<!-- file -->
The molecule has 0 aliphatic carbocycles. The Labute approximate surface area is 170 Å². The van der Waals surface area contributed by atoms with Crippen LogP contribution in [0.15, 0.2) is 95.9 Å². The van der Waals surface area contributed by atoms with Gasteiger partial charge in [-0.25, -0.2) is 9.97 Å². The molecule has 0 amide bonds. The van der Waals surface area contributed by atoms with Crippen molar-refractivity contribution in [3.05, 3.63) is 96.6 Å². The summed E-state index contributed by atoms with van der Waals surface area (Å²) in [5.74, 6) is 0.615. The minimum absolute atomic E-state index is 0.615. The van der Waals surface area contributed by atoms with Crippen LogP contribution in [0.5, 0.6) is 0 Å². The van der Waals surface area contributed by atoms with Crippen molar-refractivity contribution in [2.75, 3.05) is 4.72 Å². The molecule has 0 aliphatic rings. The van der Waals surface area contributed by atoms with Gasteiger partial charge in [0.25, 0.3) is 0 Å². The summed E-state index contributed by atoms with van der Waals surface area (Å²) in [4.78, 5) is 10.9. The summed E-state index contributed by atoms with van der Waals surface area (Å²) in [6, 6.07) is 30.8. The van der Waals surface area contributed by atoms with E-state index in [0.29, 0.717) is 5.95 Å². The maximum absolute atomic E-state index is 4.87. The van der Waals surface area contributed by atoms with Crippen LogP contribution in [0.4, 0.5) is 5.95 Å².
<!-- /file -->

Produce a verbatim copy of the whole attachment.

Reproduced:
The molecule has 0 aliphatic carbocycles. The Labute approximate surface area is 170 Å². The van der Waals surface area contributed by atoms with Crippen LogP contribution in [0.15, 0.2) is 95.9 Å². The van der Waals surface area contributed by atoms with Gasteiger partial charge in [-0.25, -0.2) is 9.97 Å². The molecule has 0 amide bonds. The van der Waals surface area contributed by atoms with Crippen molar-refractivity contribution in [3.05, 3.63) is 96.6 Å². The summed E-state index contributed by atoms with van der Waals surface area (Å²) in [5.74, 6) is 0.615. The minimum absolute atomic E-state index is 0.615. The van der Waals surface area contributed by atoms with Crippen LogP contribution in [0.5, 0.6) is 0 Å². The van der Waals surface area contributed by atoms with Crippen molar-refractivity contribution in [2.75, 3.05) is 4.72 Å². The molecule has 0 aliphatic rings. The van der Waals surface area contributed by atoms with Gasteiger partial charge in [0.25, 0.3) is 0 Å². The summed E-state index contributed by atoms with van der Waals surface area (Å²) in [4.78, 5) is 10.9. The summed E-state index contributed by atoms with van der Waals surface area (Å²) in [6, 6.07) is 30.8. The van der Waals surface area contributed by atoms with E-state index in [0.29, 0.717) is 5.95 Å². The maximum absolute atomic E-state index is 4.87. The van der Waals surface area contributed by atoms with Crippen LogP contribution in [0.4, 0.5) is 5.95 Å².